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Your Credit Score can range from 300-850, and is used by lenders to estimate how risky lending to you is likely to be. The better your Credit Score, the better your access to lower interest rates and larger loans. It's very important to bear in mind that your Credit Score is more of a Credit "History," and reflects changes over time ? both positive and negative. A longer credit history is usually seen as a positive by lenders, and your Credit Score should naturally rise as you make your payments on time.
Similarly, as you miss payments and make them late, your credit score will start to drop. Another important factor that can influence your score is how much of your available credit you actually use each month. If you only use 10% of what you have available each month, then your credit score might rise. Using 50% of your available credit is generally considered to be a large amount, and may negatively affect your score. Again, don't forget that your score is a time history. One month where you use a large amount of credit to make an important purchase or two isn't going to ruin your score.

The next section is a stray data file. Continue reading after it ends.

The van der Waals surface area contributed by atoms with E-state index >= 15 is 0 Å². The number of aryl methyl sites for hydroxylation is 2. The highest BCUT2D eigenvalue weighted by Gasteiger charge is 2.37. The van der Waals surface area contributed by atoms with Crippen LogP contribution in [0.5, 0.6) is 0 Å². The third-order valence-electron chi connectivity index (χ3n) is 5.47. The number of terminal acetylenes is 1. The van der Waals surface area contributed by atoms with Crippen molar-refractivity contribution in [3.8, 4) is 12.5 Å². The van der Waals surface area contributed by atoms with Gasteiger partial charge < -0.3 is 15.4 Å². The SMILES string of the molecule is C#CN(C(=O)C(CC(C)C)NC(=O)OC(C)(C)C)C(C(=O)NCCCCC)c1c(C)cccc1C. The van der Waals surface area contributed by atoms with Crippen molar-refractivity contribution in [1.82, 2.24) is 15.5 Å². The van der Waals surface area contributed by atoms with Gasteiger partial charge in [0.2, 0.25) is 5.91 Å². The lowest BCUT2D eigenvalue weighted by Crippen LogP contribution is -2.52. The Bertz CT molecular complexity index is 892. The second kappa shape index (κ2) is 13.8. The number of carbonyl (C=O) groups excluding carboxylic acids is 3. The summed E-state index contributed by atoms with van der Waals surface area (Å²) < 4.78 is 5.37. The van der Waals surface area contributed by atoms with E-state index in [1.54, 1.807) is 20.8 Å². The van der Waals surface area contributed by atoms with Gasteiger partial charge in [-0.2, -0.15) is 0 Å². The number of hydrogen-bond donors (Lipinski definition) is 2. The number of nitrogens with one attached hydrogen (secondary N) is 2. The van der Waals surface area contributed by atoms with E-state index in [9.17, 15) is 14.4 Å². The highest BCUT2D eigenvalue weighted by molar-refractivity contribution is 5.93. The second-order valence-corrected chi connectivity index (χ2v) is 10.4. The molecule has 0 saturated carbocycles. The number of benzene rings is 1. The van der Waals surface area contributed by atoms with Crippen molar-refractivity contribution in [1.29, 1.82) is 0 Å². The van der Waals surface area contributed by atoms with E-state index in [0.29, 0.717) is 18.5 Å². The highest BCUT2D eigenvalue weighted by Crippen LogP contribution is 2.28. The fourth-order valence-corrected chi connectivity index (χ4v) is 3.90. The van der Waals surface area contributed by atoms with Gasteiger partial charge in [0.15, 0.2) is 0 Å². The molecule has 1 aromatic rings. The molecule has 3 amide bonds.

Obviously your score can be affected by other things too, such as how many different lines of credit you take out. Multiple lines of credit are usually considered to be a good thing by lenders ? if you have a long history of making payments on time ? as it shows your dependability. Opening many new accounts within a short period, however, will stand up as a red flag to lenders worried about why you need them and how likely you are to pay them back. Any defaults or foreclosures will also clearly have a very large effect on your credit score. But given time everyone has the ability to change their score, and by making your payments on time and avoiding these negatives you can access the best loans and rates once more.